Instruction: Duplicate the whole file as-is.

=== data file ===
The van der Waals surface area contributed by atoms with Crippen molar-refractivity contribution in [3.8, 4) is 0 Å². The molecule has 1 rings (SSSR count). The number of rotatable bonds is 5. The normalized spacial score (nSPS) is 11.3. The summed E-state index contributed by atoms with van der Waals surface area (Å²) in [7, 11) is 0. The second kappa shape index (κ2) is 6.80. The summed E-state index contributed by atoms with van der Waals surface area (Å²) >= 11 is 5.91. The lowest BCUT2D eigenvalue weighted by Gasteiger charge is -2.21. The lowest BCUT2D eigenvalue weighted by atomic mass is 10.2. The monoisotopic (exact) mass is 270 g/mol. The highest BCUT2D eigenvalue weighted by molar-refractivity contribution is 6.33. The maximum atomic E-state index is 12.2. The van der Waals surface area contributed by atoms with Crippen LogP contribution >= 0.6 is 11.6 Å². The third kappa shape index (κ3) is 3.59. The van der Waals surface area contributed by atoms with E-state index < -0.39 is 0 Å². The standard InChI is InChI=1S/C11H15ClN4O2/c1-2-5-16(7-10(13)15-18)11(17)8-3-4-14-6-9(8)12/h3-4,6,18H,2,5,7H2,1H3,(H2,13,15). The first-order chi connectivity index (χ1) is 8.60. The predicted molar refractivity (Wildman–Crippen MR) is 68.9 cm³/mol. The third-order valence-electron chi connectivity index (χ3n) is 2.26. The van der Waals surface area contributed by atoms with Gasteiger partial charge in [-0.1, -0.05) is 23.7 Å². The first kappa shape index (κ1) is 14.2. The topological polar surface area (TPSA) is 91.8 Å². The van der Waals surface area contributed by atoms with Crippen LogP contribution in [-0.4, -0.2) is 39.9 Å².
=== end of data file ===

The van der Waals surface area contributed by atoms with Crippen molar-refractivity contribution in [3.8, 4) is 0 Å². The molecule has 1 rings (SSSR count). The number of rotatable bonds is 5. The normalized spacial score (nSPS) is 11.3. The summed E-state index contributed by atoms with van der Waals surface area (Å²) in [7, 11) is 0. The second kappa shape index (κ2) is 6.80. The summed E-state index contributed by atoms with van der Waals surface area (Å²) >= 11 is 5.91. The lowest BCUT2D eigenvalue weighted by Gasteiger charge is -2.21. The lowest BCUT2D eigenvalue weighted by atomic mass is 10.2. The monoisotopic (exact) mass is 270 g/mol. The highest BCUT2D eigenvalue weighted by molar-refractivity contribution is 6.33. The maximum atomic E-state index is 12.2. The van der Waals surface area contributed by atoms with Crippen LogP contribution >= 0.6 is 11.6 Å². The third kappa shape index (κ3) is 3.59. The van der Waals surface area contributed by atoms with E-state index < -0.39 is 0 Å². The standard InChI is InChI=1S/C11H15ClN4O2/c1-2-5-16(7-10(13)15-18)11(17)8-3-4-14-6-9(8)12/h3-4,6,18H,2,5,7H2,1H3,(H2,13,15). The first-order chi connectivity index (χ1) is 8.60. The predicted molar refractivity (Wildman–Crippen MR) is 68.9 cm³/mol. The third-order valence-electron chi connectivity index (χ3n) is 2.26. The van der Waals surface area contributed by atoms with Gasteiger partial charge in [-0.1, -0.05) is 23.7 Å². The first kappa shape index (κ1) is 14.2. The topological polar surface area (TPSA) is 91.8 Å². The van der Waals surface area contributed by atoms with Crippen LogP contribution in [-0.4, -0.2) is 39.9 Å².